Intellectualization: experiencing stressful situations more cognitively and seeing the world through a cerebral filter (like a chess master viewing a game).

Withdrawal: isolating oneself from all social interaction and avoiding communication whenever possible.

Change As A Stress Enhancer: The change from an old pattern to a new one can itself be stressful. Change always involves a certain amount of risk, and changing one's lifestyle in order to reduce stress can seem like an overwhelming task.

Consider the parable of the old wise man asking the student why he hits his head against the wall. The student answers, "I've always done it whenever I have a headache. The wise man shows the student that standing on his head can provide the same results without pain. The student responds, "Although my way hurts, it's familiar. I don't really know how your way will work, so thank you but I will keep my old method."

The key to changing old patterns is to start with one area that needs a better management strategy and move on from there. The following are suggestions on how to make a task more manageable.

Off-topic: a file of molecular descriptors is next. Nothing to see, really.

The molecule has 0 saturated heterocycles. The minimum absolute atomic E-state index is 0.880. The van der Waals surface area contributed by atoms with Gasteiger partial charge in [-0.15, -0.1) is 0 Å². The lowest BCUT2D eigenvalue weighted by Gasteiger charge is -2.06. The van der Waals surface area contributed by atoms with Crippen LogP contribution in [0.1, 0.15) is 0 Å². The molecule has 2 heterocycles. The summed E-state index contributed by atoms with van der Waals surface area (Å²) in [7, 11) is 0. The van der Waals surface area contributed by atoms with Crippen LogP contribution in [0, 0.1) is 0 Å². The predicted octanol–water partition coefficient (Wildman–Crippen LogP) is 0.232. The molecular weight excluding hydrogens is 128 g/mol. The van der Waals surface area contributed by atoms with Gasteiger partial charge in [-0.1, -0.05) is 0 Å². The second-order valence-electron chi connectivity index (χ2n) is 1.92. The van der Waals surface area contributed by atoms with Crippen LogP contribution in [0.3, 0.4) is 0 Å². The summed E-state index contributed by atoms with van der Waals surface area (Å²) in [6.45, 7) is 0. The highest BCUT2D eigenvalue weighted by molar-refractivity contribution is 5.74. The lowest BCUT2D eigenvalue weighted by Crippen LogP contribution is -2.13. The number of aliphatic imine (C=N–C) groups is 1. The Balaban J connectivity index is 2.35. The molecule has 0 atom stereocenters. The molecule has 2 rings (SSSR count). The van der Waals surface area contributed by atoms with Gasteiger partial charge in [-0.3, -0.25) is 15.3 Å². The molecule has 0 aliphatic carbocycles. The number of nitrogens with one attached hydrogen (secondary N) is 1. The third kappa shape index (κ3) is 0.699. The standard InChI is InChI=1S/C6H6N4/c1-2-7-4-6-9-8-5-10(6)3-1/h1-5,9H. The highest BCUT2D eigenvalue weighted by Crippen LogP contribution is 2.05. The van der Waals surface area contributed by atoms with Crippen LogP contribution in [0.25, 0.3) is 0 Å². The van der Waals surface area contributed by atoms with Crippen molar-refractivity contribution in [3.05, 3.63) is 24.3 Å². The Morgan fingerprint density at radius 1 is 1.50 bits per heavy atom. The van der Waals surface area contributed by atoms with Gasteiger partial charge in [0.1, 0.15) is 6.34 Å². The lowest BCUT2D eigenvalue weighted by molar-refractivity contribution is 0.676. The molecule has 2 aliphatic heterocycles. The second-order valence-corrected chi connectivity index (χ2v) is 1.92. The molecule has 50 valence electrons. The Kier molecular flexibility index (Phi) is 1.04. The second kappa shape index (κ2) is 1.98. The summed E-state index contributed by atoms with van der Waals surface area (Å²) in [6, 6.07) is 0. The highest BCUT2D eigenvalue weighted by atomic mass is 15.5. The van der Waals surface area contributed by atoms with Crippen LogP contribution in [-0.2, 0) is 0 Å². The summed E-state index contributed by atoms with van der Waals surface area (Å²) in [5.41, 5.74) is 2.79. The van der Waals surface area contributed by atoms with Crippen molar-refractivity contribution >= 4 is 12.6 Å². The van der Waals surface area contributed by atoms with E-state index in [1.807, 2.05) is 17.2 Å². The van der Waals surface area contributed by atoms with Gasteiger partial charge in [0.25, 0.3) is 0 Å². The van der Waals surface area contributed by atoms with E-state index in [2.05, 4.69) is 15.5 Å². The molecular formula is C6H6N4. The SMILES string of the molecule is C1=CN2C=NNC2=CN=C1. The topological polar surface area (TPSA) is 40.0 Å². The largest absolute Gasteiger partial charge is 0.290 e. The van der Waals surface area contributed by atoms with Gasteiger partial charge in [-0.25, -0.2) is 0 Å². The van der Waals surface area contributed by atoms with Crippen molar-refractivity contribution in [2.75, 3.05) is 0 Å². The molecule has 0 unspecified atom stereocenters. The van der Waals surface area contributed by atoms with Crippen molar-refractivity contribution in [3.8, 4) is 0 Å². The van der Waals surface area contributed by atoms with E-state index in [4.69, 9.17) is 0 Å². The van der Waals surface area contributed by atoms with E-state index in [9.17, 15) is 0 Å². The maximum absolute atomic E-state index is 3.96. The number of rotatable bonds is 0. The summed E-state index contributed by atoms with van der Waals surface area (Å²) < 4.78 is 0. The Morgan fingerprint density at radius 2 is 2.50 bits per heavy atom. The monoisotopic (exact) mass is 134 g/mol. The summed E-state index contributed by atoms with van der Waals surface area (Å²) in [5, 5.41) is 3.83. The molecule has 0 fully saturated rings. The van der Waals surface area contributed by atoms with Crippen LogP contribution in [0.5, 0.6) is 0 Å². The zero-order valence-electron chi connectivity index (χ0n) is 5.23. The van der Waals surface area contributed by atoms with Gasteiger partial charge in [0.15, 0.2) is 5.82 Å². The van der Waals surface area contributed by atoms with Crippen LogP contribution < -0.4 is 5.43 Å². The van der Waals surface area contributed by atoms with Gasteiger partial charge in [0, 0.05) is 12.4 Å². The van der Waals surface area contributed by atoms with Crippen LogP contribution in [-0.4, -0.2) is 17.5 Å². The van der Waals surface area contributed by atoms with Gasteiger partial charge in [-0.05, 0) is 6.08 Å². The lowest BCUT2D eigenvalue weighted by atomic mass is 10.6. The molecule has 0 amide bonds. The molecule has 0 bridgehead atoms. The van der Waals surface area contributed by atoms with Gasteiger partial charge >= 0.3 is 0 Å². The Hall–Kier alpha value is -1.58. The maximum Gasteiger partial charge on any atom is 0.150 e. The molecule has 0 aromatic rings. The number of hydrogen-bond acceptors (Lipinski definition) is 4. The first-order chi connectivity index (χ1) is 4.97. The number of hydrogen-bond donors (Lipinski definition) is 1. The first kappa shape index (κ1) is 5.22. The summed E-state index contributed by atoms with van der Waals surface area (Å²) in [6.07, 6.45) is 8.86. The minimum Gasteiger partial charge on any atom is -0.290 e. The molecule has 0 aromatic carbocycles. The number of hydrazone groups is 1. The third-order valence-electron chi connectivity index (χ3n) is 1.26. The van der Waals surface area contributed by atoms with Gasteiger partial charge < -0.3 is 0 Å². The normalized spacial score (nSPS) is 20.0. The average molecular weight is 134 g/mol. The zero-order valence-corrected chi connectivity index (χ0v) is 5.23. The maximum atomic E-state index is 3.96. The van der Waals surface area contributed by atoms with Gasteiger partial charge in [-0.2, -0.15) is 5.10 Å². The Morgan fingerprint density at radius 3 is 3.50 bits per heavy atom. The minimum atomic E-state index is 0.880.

• Seek rewards across all areas of your life. Don’t try to compensate for one area’s deficiencies by waiting for success in another area.
  • Develop support systems. Associate as much as possible with people who affirm you and with whom you can talk freely about your problems.
  • Remind yourself of things you do well. Stop the “over-achiever - got to be perfect” internal script. Say to yourself each day, “I do not have to be perfect” and “It’s o.k. to ask for help.”
  • Stress in ways that make you feel good about yourself and which project your positive self-image.
  • Take care of your health. Exercise, arrange regular physical examinations, eat sensibly and regularly, and get at least seven hours sleep at night with 15-minute rest breaks scheduled in the morning and afternoon.
  • Make games and entertainment routine parts of life. Recreation can help re-establish equilibrium.
  • Pay attention to your personal needs—separate work from the rest of your life. Limit your work day to forty hours and say, “What doesn’t get done today, doesn’t get done. Develop a habit of self-awareness. Spend time alone setting goals for what you want out of life, both personally and professionally.

Suggested Solutions To Work Stress: Given the complex nature of work stress, there is no single, simple answer to a managerial burnout problem. Rather, there are a wide array of solutions. We suggest trying one of these solutions to assist you in alleviating the stress level associated with your individual sales position.